COMP 107
The Trojan War
Last Offered Spring 2014
Division I Writing Skills
Cross-listed COMP 107 / CLAS 101
This course is not offered in the current catalog or this is a previous listing for a current course.

Class Details

The Trojan War may or may not have taken place near the end of the Bronze Age (c1100), but it certainly provided poets, visual artists, historians, philosophers, and many others in archaic and classical Greece (750-320) with a rich discourse for engaging questions about gender, exchange, desire, loss, and remembrance, and about friendship, marriage, family, army, city-state and religious cult. This discourse of “The Trojan War” attained a remarkable coherence yet also thrived on substantial variations and changes over the 300-400 years of Greek literature we will explore, a dynamic of change and continuity that has persisted through the more than two millenia of subsequent Greek, Roman, Western, and non-Western participation in this discourse. More than half of the course will be devoted to the Homeric Iliad and Odyssey; we will also read brief selections from lyric poetry (e.g. Archilochus, Sappho of Lesbos), some selections from the historians Herodotus and Thucydides, and several tragedies (e.g. Aeschylus’ Oresteia, Sophocles’ Ajax, Euripides’ Trojan Women). We may briefly consider a few short selections from other ancient Greek and Roman authors and/or one or two modern poets. We will also watch several films, e.g. Troy, Oh Brother, Where Art Thou?Gods and Monsters, Fight Club, In the Bedroom,, Grand Illusion.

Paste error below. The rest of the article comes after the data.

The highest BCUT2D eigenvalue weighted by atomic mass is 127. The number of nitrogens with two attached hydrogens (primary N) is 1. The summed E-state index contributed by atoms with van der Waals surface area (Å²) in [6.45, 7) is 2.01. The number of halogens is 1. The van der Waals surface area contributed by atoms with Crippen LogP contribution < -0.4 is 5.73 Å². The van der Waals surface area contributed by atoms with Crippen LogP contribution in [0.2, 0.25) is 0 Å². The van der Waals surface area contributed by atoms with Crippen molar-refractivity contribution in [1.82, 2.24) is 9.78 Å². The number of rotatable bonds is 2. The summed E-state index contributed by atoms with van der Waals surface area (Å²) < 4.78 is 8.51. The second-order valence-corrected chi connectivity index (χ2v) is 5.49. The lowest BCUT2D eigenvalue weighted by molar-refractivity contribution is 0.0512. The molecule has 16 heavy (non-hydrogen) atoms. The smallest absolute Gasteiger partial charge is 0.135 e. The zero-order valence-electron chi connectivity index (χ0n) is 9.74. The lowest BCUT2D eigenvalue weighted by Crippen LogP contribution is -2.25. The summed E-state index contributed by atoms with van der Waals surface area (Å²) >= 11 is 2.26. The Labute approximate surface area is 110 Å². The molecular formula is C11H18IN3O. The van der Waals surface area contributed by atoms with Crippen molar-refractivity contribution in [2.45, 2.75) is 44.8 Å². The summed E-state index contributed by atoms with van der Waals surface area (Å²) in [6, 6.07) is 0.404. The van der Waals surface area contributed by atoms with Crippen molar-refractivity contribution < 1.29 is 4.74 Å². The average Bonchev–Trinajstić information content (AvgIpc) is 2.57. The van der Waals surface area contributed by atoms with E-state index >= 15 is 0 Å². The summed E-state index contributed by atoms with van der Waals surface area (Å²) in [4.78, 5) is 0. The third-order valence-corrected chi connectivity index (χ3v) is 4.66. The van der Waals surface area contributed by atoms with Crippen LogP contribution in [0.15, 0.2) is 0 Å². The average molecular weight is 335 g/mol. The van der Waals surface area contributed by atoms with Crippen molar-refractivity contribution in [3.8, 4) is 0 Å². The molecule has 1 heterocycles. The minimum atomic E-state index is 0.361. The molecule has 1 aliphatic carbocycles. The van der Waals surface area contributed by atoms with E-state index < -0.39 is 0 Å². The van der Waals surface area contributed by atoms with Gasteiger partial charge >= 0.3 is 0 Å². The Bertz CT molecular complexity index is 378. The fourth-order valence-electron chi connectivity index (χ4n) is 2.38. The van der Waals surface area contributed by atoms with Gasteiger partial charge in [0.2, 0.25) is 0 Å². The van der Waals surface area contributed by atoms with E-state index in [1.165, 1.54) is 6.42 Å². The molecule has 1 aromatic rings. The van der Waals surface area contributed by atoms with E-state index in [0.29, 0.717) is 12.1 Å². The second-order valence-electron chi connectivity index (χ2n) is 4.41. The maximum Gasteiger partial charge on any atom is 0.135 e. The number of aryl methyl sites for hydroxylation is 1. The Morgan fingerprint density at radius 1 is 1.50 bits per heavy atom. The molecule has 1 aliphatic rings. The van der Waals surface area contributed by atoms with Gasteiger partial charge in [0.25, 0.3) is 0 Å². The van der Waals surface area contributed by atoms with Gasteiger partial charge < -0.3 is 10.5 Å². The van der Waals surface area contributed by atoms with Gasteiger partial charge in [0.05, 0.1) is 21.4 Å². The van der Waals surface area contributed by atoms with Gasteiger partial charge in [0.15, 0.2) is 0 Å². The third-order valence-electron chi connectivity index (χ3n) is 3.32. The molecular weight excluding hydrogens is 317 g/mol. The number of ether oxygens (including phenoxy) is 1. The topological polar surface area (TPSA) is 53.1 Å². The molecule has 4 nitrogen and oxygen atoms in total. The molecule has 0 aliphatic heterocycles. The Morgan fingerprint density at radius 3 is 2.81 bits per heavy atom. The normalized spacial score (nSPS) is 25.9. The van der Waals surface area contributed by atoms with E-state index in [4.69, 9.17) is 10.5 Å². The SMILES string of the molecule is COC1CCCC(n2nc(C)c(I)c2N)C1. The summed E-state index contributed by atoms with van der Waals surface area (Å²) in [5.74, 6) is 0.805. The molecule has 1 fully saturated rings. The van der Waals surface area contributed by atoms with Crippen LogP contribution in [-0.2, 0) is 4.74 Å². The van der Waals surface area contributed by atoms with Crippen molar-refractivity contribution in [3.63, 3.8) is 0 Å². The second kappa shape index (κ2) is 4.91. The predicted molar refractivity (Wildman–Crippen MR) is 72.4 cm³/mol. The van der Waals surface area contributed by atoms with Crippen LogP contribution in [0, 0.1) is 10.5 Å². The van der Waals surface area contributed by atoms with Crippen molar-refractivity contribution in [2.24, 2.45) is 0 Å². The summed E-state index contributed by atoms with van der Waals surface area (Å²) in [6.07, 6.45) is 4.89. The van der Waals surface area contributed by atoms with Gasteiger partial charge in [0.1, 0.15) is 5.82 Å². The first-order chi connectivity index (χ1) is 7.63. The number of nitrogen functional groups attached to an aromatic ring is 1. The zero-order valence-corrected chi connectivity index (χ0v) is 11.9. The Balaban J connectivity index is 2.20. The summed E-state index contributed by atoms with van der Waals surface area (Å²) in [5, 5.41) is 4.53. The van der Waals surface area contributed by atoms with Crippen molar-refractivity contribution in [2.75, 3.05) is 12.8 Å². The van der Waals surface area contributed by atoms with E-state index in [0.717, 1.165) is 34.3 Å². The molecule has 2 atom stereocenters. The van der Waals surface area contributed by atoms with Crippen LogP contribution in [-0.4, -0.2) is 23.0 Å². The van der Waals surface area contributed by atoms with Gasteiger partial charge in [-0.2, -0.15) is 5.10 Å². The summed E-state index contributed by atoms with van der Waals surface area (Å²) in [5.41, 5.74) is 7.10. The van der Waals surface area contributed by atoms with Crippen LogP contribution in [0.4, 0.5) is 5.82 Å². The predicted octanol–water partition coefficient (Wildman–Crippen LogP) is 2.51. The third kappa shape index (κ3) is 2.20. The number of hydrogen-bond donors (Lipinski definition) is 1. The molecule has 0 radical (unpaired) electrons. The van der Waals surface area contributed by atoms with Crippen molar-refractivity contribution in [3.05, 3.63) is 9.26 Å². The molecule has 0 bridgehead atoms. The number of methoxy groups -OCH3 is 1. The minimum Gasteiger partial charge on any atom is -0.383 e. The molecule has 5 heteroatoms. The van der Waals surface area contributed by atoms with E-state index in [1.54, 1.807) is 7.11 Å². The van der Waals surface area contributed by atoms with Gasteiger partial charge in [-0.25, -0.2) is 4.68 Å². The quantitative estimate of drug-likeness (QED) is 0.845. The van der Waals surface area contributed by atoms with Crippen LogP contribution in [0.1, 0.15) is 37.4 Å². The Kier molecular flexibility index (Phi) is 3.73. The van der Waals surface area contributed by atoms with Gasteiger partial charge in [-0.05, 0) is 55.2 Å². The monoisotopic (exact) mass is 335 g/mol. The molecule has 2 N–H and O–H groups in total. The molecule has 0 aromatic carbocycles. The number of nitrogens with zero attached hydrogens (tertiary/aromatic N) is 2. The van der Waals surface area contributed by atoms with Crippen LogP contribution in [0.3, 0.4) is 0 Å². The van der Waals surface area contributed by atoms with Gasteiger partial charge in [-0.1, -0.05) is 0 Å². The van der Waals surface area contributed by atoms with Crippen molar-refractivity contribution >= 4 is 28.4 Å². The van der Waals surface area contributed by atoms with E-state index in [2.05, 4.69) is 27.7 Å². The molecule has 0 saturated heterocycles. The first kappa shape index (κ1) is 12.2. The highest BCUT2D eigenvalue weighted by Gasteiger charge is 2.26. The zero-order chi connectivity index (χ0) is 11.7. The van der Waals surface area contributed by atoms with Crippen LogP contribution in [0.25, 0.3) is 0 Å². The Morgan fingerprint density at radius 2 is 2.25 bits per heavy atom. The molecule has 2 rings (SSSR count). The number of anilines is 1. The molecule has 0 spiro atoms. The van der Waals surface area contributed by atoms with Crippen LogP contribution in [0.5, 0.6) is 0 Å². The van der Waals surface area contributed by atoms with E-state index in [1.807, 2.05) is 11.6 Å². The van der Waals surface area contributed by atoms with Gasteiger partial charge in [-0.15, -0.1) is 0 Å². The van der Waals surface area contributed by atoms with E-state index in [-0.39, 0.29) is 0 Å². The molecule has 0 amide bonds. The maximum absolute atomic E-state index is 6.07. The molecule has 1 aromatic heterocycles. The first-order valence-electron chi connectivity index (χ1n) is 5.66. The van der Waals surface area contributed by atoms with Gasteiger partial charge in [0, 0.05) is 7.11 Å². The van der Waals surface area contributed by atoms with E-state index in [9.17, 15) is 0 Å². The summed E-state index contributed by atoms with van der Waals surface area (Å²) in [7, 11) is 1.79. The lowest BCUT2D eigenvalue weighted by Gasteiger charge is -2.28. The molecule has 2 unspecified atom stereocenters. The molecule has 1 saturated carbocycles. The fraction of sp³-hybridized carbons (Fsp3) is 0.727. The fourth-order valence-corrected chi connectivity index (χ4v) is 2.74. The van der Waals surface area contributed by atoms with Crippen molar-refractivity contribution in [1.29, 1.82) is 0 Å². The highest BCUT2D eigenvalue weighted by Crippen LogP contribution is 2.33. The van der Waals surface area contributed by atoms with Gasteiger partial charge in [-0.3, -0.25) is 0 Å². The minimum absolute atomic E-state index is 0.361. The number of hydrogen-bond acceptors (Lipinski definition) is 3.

The Class: Format: lecture and discussion
Limit: 19
Expected: 19
Class#: 3592
Grading: yes pass/fail option, yes fifth course option
Requirements/Evaluation: evaluation will be based on a series of short papers involving close textual analysis, two 5-page papers, and contributions to class discussion
Prerequisites: none
Enrollment Preferences: majors in Classics and Comparative Literature, with attention also given to assuring a balance of class years and majors
Distributions: Division I Writing Skills
Notes: This course is cross-listed and the prefixes carry the following divisional credit:
COMP 107 Division I CLAS 101 Division I
Attributes: MAST Interdepartmental Electives

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